The original owner/GM of WBJA was Alfred E Anscombe of Buffalo, New York. The call letters were the initials of his wife, Beth J Anscombe.
AL ANSCOMBE is a groundbreaking triple-pioneer in radio, television and cable. Starting his career as a junior sports announcer in the late 1930s at the old Buffalo Broadcasting Corp., he became a major player in that company, eventually rising to vice president and station manager of WKBW Radio. In that post, he presided over such widely diverse talent as Bill Mazer, Foster Brooks, Stan Jasinski, Jack Mahl and George "Hound Dog" Lorenz. He later was prominent in the management team that transformed KB into one of America's great rock radio stations. Anscombe's commercial and political efforts were paramount in securing the FCC license for WKBW-TV (Channel 7) in 1958. He was a prime factor in UHF-TV in the 1960s, then shifted into cable in the '70s as owner of Amherst Cablevision. He continues to own and consult broadcast operations throughout the country and in 1996 became the founding chairman of the Buffalo Broadcast Pioneers.
WBJA was planning to be channel 56 in Binghamton, but the merger of two UHF stations in Scranton and Wilkes-Barre Pennsylvania: WILK-TV channel 34 Wilkes-Barre and WARM-TV channel 16 in Scranton to form WNEP-TV channel 16 Scranton/Wilkes-Barre left channel 34 open and available for this new southern New York state TV station.
WBJA TV channel 34 in Binghamton, New York, was scheduled to sign on Nov 1, 1962. But there were construction delays and sign on was not until Nov 25, 1962. An ABC affiliate, it broadcast with 200,000 watts video, 2,200 feet above sea level, 900 feet above average terrain. The 1st local movie ever shown was Bells of St Marys staring Bing Crosby.
The signal was always weak and in black & white into the 1970's. WBJA had at least one translator, but I've been unable remember or find out what channel it was on.
Lowell Nelson was WBJA's Chief Engineer and WBJA's original RCA transmitter was nicknamed "Gertrude". The story goes that Gertrude would only work properly for Lowell. Someone snapped a Polaroid of Lowell for use when he wasn't around, and the joke was that when Gertrude acted up and Lowell was nowhere nearby, you held the picture of Lowell up in front of the transmitter and she would then cooperate.
Gertrudes replacement was named "Philomena" after Phil Marella who was the owner when the second transmitter was installed.
Lowell Nelson was known for his transmitter site garden. Legend has it that he was often found on the roof with a loaded 22, waiting for the woodchuck that was always eating his plants. The joke was that Lowell held the only FCC first ticket with a "Gardening" endorsement.
Stan Hayes was the news director and anchor on WBJA in the seventies, a veteran of the Triple Cities market, Stan was the first voice heard when WINR-TV Channel 40, now WICZ Binghamton, when it signed on in 1957. Hayes, died Friday Jan. 31 2003.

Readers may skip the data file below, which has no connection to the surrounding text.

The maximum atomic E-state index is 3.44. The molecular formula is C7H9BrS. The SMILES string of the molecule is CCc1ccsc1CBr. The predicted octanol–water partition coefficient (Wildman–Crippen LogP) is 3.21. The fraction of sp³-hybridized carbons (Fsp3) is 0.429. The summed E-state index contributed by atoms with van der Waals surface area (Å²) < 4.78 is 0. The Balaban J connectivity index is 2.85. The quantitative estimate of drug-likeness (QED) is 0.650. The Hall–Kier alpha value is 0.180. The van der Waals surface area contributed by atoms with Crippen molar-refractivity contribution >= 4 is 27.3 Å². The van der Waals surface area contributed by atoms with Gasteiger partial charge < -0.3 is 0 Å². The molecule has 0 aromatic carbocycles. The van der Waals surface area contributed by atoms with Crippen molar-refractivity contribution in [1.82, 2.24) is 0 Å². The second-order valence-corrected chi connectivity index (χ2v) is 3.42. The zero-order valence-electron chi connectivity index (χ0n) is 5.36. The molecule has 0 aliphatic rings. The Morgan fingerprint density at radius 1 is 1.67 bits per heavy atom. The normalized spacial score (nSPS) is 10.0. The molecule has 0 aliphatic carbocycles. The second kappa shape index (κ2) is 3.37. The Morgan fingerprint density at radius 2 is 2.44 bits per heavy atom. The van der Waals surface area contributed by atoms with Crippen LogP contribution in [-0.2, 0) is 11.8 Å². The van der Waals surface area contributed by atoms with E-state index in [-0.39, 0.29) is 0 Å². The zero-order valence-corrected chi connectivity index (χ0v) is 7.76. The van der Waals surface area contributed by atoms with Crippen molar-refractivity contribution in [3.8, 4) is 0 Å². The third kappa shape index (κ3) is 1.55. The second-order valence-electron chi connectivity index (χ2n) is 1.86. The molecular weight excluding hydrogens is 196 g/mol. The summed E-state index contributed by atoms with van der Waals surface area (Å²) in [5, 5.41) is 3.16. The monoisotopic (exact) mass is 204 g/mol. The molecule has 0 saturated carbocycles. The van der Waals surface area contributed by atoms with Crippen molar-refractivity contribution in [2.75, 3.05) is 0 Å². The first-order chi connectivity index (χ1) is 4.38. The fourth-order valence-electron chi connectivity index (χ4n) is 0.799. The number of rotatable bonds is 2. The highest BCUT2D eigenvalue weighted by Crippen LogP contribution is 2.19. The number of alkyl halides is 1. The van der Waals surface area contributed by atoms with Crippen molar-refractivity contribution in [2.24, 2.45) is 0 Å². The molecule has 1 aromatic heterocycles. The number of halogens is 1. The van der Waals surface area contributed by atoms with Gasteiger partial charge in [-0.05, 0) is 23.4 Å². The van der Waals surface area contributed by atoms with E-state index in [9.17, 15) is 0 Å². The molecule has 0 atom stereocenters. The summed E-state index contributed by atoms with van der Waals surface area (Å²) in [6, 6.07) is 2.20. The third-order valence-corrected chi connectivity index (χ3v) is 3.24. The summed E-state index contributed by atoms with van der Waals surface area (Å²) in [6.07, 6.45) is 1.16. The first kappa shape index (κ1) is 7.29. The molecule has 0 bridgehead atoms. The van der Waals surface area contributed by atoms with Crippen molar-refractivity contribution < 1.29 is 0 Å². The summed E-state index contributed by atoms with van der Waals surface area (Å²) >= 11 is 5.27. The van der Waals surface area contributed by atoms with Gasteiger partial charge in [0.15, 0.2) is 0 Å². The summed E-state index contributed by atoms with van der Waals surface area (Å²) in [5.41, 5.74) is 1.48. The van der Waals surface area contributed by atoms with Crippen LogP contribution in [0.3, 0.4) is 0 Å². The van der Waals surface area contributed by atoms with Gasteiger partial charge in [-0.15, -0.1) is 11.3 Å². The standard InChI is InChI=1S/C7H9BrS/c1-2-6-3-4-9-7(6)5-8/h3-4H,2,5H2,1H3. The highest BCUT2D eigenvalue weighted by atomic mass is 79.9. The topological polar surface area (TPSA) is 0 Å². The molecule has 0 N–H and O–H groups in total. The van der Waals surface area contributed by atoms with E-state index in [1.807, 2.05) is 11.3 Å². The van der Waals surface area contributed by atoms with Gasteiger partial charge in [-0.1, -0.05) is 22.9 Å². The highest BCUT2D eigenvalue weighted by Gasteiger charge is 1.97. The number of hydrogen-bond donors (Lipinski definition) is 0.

For 30+ years WBJA was channel 4 on local cable tv systems and for 30+ years WBJA was the lowest rated tv station in the Binghamton market.
Until at least 1977 Channel 34's business offices were on the Vestal Parkway in the Colonial Motor Inn (approximately where Chuck E. Cheese is today). It was and still is the only Binghamton TV station with studios at the transmitter site on Ingraham Hill.
In 1978, WBJA was sold and became WMGC-TV, "Magic 34"
Ackerley Broadcasting, bought the station in 1997 and in 1998 the call letters were changed to: WIVT. Ackerley sank some cash into the station's news operation. At the time Ackerley also owned WIXT Channel 9 in Syracuse New York now known as News Channel 9.
Sunday, May 31, 1998, tornado force winds hit Ingraham Hill, demolishing the stations tower and causing major damage to the office/studio/transmitter building. WIVT would not transmit an over the air signal several months. But in the next few days feeds to local cable systems were established, studios were leased from WSKG-TV, network programming resumed within several days and local programming a few days after that. It was fall before the new tower was up and channel 34 was broadcasting from the Ingraham Hill site. Read more about WIVT's tower troubles at fybush.com.
WIVT operates WBGH-CA a low-powered, NBC network affiliate licenced to Binghamton NY. In 1995 WBGH-CA signed on as VHF channel 8. WBGH's analog signal moved to UHF channel 20 in 1998 to make way for WICZ's digital signal on channel 8. WBGH-CA broadcasts a digital signal on WIVT-DT 4.2 a subchannel of WIVT-DT.
WIVT-DT's digital signal is broadcast on VHF channel 4.
This is the logo that is used for WBGH. Note the NBC peacock, WBGH simulcasts WIVT's local newscasts.
In October 2001, Clear Channel announced it would buy the Ackerley Group. Clear Channel is at giant media company with many critics. You can also read more about "Radio's big bully" (Clear Channel) at Salon.com.
On April 20, 2007, Clear Channel entered into an agreement to sell its entire television stations group to Providence Equity Partners.
WBJA.com BinghamtonRadio.com Transmitter Site of the Week New Clear Studios
©2007 WBJA.com - Webmaster Tools & Services, Handsonline.net